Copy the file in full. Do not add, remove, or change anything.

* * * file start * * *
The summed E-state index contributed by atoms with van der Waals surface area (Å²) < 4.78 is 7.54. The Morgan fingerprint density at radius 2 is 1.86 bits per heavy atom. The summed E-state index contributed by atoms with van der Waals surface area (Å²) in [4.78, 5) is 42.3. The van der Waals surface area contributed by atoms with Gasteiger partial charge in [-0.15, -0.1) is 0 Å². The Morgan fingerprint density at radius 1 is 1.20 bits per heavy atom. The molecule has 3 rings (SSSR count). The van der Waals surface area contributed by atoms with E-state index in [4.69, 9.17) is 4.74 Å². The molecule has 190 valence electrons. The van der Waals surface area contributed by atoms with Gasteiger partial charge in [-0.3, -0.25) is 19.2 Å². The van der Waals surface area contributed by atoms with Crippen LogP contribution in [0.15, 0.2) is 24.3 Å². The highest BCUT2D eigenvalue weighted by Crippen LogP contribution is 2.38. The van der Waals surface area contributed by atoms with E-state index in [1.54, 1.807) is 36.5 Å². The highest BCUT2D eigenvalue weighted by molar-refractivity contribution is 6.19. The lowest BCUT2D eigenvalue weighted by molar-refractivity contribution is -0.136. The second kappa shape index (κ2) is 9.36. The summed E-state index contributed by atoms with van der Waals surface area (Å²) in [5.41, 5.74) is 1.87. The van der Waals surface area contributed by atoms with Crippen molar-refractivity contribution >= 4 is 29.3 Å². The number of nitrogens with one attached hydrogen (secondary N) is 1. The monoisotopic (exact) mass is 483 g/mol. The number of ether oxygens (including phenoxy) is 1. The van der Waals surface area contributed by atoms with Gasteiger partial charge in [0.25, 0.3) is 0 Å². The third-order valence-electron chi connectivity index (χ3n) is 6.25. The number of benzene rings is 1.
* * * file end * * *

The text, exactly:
The summed E-state index contributed by atoms with van der Waals surface area (Å²) < 4.78 is 7.54. The Morgan fingerprint density at radius 2 is 1.86 bits per heavy atom. The summed E-state index contributed by atoms with van der Waals surface area (Å²) in [4.78, 5) is 42.3. The van der Waals surface area contributed by atoms with Gasteiger partial charge in [-0.15, -0.1) is 0 Å². The Morgan fingerprint density at radius 1 is 1.20 bits per heavy atom. The molecule has 3 rings (SSSR count). The van der Waals surface area contributed by atoms with E-state index in [4.69, 9.17) is 4.74 Å². The molecule has 190 valence electrons. The van der Waals surface area contributed by atoms with Gasteiger partial charge in [-0.3, -0.25) is 19.2 Å². The van der Waals surface area contributed by atoms with Crippen LogP contribution in [0.15, 0.2) is 24.3 Å². The highest BCUT2D eigenvalue weighted by Crippen LogP contribution is 2.38. The van der Waals surface area contributed by atoms with E-state index in [1.54, 1.807) is 36.5 Å². The highest BCUT2D eigenvalue weighted by molar-refractivity contribution is 6.19. The lowest BCUT2D eigenvalue weighted by molar-refractivity contribution is -0.136. The second kappa shape index (κ2) is 9.36. The summed E-state index contributed by atoms with van der Waals surface area (Å²) in [5.41, 5.74) is 1.87. The van der Waals surface area contributed by atoms with Crippen molar-refractivity contribution >= 4 is 29.3 Å². The number of nitrogens with one attached hydrogen (secondary N) is 1. The monoisotopic (exact) mass is 483 g/mol. The number of ether oxygens (including phenoxy) is 1. The van der Waals surface area contributed by atoms with Gasteiger partial charge in [0.25, 0.3) is 0 Å². The third-order valence-electron chi connectivity index (χ3n) is 6.25. The number of benzene rings is 1.